SF doesn’t know which neighborhoods will be worst hit after a given storm, but they do know sea levels are rising, and that with climate change, those hurricanes off Mexico’s Pacific Coast could come north some day. They don’t know when or how severe, but we could get a 25 foot storm surge at some point.
In San Francisco (SF), where the waterfront has been a political battleground for decades, sea-level rise is too easy to ignore.
While SF is less vulnerable to rising sea levels than other parts of the Bay Area, portions of areas bordering the bay would be at risk.
The challenge is to accommodate the bay’s impending expansion as it rises because of our warming planet. And to accomplish that in a way that won’t put our human and environmental resources at risk. Read More
COP21: Rallies call for Paris climate change action
Will the negotiations in Paris lead to an international climate agreement? The question seems not to be whether the negotiations lead to an agreement but what bottom line, the results of the agreement will be.
Five questions about the climate issues. Read More
Berkeley Earth has just released analysis of land-surface temperature records going back 250 years, about 100 years further than previous studies. The analysis shows that the rise in average world land temperature globe is approximately 1.5 degrees C in the past 250 years, and about 0.9 degrees in the past 50 years.
With 195 participating countries and 3000 journalists we can expect a lot of news from Paris during the next days.
In advance, a summary of the top in figures. Read More
Businesses have a major role to play in driving low-carbon growth
Fear is a bad counselor, when it’s about terrorists and refugees. But it’s a welcome guest at the big climate summit that begins today in Paris. Global warming needs to be stopped, we are running running out of time.
The year 2014 went down as the warmest year since records began, but it is likely that 2015 will go beyond that level. Scientists believe that 2016 is ook shaping up as a very hot year and they expect that the one degree margin will become more firmly established in the coming years. “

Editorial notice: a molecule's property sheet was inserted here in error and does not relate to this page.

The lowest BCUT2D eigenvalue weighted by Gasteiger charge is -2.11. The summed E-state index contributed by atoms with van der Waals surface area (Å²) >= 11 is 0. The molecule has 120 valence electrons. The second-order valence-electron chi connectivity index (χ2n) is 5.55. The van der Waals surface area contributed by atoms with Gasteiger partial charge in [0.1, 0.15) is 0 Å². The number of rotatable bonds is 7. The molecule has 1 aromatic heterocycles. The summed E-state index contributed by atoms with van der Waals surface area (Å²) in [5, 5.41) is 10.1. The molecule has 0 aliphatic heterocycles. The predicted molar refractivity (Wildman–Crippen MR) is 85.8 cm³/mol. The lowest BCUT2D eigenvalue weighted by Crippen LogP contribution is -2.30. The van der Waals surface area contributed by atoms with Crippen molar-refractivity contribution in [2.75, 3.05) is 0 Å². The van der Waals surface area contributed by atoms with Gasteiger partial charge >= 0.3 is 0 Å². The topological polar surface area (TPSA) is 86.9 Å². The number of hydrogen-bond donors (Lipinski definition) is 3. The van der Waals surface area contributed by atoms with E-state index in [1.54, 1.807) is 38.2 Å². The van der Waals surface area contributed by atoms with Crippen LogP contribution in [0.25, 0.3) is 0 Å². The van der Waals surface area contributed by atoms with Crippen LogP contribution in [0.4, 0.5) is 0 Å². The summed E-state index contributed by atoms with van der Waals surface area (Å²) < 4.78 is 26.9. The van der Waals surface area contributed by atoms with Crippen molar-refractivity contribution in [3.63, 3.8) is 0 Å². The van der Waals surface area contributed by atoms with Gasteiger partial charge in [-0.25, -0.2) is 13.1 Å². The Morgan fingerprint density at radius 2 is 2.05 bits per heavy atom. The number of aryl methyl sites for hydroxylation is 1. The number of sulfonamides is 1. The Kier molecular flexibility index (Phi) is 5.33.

Yesterday, The UK BBC reported that the world’s temperature has been risen over 1degree Celsius. If this is true, the world would be half way towards 2C, the gateway to dangerous warming.
The year 2015 continues the boundary of one degree away.
“This is the first time we’re set to reach the 1C marker and it’s clear that it is human influence driving our modern climate into uncharted territory,” said Professor Stephen Belcher from the Met Office.
It’s already a historic climate summit. Delegates from 196 countries have to reach an agreement on combating global warming after 2020. The last major climate summit, Copenhagen in 2009, failed because there should be a comprehensive agreement.
More than 150 countries have applied on the eve of the climate conference in Paris in late November with plans and initiatives to stop the global warming.
But all these plans will not be enough to stay below the safe 2 degrees Celsius.
However, they slow down the warm-up, and they make sure that the 2-degree-target in the near future will be feasible without large investments. Read More
In Japan, floods have caused devastations. Torrential rains are associated with former Tropical Storm Etau shifted north after dumping unprecedented rainfall on parts of eastern Japan, last Wednesday and Thursday.
More than a hundred thousand people had to flee because of the high water, which sometimes even carried houses along. Read More
Without engineers the world would be in big trouble
During a water conference in the Netherlands, Wu Jianmin, Vice-chairman of the Chinese Institute for Innovation and Development Strategy, mentioned the Dutch engineering sector as “Small country, big achievements.
And “Without engineers the world would be in big trouble.”
In his speech he forecasted 3 mega trends: Read More
October 11, 2014 – The governor of the Brazilian state of Sao Paulo has asked for emergency clearance to siphon the remaining water out of the main reservoir serving Sao Paulo city, which has almost run dry. After nine months of unprecedented drought, 95% of the water has gone
Florida has severe problems facing high tides issues
Southeast Florida has already begun experiencing the effects of the sea-level rising reality. With, or sometimes even without, severe downpours, sea-level rise — combined with ‘king tides’ — is already causing localized flooding in some areas of Miami-Dade, from Miami-Beach to Sweetwater.